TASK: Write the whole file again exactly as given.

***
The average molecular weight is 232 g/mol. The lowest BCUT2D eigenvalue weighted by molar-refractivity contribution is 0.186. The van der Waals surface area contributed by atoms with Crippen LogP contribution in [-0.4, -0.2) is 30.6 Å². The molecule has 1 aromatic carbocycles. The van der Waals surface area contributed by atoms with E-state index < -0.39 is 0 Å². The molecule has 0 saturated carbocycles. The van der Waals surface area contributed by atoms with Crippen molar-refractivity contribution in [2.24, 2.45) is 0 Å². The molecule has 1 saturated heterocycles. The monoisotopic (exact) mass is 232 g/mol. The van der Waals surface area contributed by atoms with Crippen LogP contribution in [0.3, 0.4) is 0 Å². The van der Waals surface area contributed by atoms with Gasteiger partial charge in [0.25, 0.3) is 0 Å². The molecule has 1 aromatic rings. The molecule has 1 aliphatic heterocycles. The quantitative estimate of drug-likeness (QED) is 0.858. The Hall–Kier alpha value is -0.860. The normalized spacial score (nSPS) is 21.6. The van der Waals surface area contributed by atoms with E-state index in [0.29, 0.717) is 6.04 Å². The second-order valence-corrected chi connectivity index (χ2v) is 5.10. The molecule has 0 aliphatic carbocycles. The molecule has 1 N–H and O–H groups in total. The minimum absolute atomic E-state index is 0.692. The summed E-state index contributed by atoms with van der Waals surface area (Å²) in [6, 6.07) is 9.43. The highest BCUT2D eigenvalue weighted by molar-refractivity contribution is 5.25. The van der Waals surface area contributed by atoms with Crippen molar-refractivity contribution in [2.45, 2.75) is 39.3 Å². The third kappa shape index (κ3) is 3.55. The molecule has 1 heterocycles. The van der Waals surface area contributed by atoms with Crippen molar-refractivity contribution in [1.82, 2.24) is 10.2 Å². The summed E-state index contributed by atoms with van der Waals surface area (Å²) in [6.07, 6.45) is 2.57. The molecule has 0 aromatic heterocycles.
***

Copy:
The average molecular weight is 232 g/mol. The lowest BCUT2D eigenvalue weighted by molar-refractivity contribution is 0.186. The van der Waals surface area contributed by atoms with Crippen LogP contribution in [-0.4, -0.2) is 30.6 Å². The molecule has 1 aromatic carbocycles. The van der Waals surface area contributed by atoms with E-state index < -0.39 is 0 Å². The molecule has 0 saturated carbocycles. The van der Waals surface area contributed by atoms with Crippen molar-refractivity contribution in [2.24, 2.45) is 0 Å². The molecule has 1 saturated heterocycles. The monoisotopic (exact) mass is 232 g/mol. The van der Waals surface area contributed by atoms with Crippen LogP contribution in [0.3, 0.4) is 0 Å². The van der Waals surface area contributed by atoms with Gasteiger partial charge in [0.25, 0.3) is 0 Å². The molecule has 1 aromatic rings. The molecule has 1 aliphatic heterocycles. The quantitative estimate of drug-likeness (QED) is 0.858. The Hall–Kier alpha value is -0.860. The normalized spacial score (nSPS) is 21.6. The van der Waals surface area contributed by atoms with E-state index in [0.29, 0.717) is 6.04 Å². The second-order valence-corrected chi connectivity index (χ2v) is 5.10. The molecule has 0 aliphatic carbocycles. The molecule has 1 N–H and O–H groups in total. The minimum absolute atomic E-state index is 0.692. The summed E-state index contributed by atoms with van der Waals surface area (Å²) in [6, 6.07) is 9.43. The highest BCUT2D eigenvalue weighted by molar-refractivity contribution is 5.25. The van der Waals surface area contributed by atoms with Crippen molar-refractivity contribution in [2.45, 2.75) is 39.3 Å². The third kappa shape index (κ3) is 3.55. The molecule has 1 heterocycles. The van der Waals surface area contributed by atoms with Crippen molar-refractivity contribution in [1.82, 2.24) is 10.2 Å². The summed E-state index contributed by atoms with van der Waals surface area (Å²) in [6.07, 6.45) is 2.57. The molecule has 0 aromatic heterocycles.